But at the same time there is a counter-trend, Mr. Pennacchio says, in that many consumers “are looking for more complex tastes in their foods, in what they drink,” compared with what he calls “the liquid candy” of sweet drinks.
“The sipping and the savoring” embodied by the “Sip up” theme become a call to action” to those drinkers, Mr. Pennacchio says, adding: “We’re not against mixability. We’re saying rum is on par with the classic spirits” like single-malt Scotch, small-batch bourbons and Cognac, which can be enjoyed without accompaniments.
“Taste tests give us very good confidence there’s something there,” Mr. Pennacchio says, referring to work done before the campaign was introduced.
And “the ad that gets the most reaction,” he adds, is one for the 12-year-old variety of Appleton Estate. “It spent 12 years in a barrel,” the headline says. “The last thing it wants to see is the inside of a blender.”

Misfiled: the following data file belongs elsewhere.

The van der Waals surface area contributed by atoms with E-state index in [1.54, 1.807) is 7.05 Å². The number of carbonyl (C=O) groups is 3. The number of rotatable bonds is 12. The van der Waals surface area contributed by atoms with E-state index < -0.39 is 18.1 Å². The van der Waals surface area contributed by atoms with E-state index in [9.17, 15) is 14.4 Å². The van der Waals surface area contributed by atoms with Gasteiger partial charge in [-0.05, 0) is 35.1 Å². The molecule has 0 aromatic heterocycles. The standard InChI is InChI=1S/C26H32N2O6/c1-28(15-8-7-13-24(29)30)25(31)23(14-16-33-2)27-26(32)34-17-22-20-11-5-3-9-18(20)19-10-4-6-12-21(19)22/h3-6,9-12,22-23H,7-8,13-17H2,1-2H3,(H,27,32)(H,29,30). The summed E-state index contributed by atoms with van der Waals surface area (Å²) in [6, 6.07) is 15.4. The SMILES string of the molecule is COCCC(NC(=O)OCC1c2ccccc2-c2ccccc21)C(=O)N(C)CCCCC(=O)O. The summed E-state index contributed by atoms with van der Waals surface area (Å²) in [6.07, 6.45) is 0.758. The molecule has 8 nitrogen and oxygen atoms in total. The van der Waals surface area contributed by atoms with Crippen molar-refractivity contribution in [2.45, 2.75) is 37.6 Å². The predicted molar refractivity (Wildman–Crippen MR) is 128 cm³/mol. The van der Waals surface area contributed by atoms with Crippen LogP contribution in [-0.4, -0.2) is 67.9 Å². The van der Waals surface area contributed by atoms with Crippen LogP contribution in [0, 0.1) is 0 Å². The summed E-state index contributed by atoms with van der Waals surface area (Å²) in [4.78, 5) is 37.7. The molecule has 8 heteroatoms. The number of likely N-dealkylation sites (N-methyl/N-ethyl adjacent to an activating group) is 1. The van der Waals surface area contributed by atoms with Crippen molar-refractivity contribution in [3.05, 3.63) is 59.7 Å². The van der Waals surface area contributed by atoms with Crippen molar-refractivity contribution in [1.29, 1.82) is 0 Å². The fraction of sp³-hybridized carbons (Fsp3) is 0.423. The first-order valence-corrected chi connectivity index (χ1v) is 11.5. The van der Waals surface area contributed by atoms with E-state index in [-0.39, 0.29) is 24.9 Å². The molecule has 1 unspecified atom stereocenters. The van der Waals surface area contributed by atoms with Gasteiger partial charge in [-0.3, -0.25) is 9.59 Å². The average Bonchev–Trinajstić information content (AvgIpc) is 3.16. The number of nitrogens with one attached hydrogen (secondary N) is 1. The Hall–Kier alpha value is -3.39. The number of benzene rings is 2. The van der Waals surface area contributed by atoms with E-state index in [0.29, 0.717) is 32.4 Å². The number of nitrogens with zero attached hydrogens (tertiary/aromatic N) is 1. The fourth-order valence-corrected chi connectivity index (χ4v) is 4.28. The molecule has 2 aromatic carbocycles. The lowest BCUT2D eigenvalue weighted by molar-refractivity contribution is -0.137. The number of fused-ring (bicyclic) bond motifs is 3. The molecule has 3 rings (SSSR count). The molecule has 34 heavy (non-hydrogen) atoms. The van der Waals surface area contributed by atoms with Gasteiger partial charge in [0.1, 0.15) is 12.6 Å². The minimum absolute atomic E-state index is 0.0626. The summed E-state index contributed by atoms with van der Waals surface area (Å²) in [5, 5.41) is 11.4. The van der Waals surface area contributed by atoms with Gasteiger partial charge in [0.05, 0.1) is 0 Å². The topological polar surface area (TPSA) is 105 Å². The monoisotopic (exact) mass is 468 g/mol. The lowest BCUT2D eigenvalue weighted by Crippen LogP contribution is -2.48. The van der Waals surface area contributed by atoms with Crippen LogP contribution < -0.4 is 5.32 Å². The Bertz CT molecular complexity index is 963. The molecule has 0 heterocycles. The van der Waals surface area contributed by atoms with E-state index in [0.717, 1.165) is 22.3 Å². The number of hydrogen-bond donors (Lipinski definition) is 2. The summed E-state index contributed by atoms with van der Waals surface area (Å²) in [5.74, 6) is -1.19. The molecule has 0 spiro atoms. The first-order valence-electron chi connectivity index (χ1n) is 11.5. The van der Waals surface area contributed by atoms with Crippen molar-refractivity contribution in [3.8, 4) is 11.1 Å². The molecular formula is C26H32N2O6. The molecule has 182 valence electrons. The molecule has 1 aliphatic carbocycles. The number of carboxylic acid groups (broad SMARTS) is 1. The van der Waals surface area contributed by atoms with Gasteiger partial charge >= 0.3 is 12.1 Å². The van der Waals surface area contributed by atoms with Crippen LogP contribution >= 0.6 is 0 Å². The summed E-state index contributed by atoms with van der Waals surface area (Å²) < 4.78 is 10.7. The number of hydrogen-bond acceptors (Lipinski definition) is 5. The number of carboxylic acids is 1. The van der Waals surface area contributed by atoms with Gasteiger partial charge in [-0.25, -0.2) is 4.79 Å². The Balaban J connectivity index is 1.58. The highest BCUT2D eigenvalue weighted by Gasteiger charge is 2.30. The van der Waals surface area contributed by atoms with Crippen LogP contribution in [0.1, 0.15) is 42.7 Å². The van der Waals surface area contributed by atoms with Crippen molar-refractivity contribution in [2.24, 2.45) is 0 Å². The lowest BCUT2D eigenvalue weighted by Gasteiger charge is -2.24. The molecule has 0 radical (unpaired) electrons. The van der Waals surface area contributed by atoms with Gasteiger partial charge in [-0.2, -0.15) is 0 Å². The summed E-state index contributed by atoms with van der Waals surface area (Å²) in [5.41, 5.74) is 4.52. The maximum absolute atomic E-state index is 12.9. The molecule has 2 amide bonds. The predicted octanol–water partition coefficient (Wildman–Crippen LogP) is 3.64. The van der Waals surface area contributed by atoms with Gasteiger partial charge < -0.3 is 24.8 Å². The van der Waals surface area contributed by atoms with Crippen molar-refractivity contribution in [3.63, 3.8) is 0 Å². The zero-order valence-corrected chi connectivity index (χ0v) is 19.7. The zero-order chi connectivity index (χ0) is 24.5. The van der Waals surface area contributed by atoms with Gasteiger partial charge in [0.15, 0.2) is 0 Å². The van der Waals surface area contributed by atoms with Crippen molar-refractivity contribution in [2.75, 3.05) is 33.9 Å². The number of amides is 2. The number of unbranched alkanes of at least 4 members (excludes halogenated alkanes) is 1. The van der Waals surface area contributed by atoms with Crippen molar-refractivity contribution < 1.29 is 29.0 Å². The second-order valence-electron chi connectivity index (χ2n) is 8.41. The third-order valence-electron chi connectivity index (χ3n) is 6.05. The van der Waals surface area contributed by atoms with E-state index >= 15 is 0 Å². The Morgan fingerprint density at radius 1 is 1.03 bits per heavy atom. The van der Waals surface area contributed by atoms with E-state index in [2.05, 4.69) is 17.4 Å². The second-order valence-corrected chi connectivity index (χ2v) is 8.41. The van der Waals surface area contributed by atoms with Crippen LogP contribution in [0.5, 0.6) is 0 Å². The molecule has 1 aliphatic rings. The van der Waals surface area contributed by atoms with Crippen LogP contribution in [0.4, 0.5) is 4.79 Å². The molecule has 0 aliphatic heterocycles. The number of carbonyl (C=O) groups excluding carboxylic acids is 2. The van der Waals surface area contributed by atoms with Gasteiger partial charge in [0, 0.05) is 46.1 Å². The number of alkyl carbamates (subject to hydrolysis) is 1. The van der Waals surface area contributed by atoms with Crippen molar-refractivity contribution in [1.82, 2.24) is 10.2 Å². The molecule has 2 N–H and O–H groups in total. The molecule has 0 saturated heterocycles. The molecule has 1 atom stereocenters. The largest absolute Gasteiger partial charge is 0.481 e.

Other ads express that sentiment in similar fashion. “Sorry, Coke,” one headline reads.
Another ad urges rum drinkers to realize that “the aroma of butterscotch, orange peel and vanilla should enter your nose. Not a cocktail umbrella.”
Then there are ads that seek to establish the upscale credentials of Appleton Estate in a cheeky fashion typical of ads from DeVito/Verdi.
“Considered Jamaica’s finest legal export,” one headline declares slyly. The headline of another ad pokes at a competitive brand fronted by a pirate: “A rum well beyond the rank of captain.”
A tongue-in-cheek approach is important, says Brad Emmett, creative director at DeVito/Verdi, because to so many drinkers “rum is fun.”
“We didn’t want to take it to a stuffy place, to say, ‘There’s no more fun in rum now that it’s in the world of sipping like Cognac,’ ” Mr. Emmett says.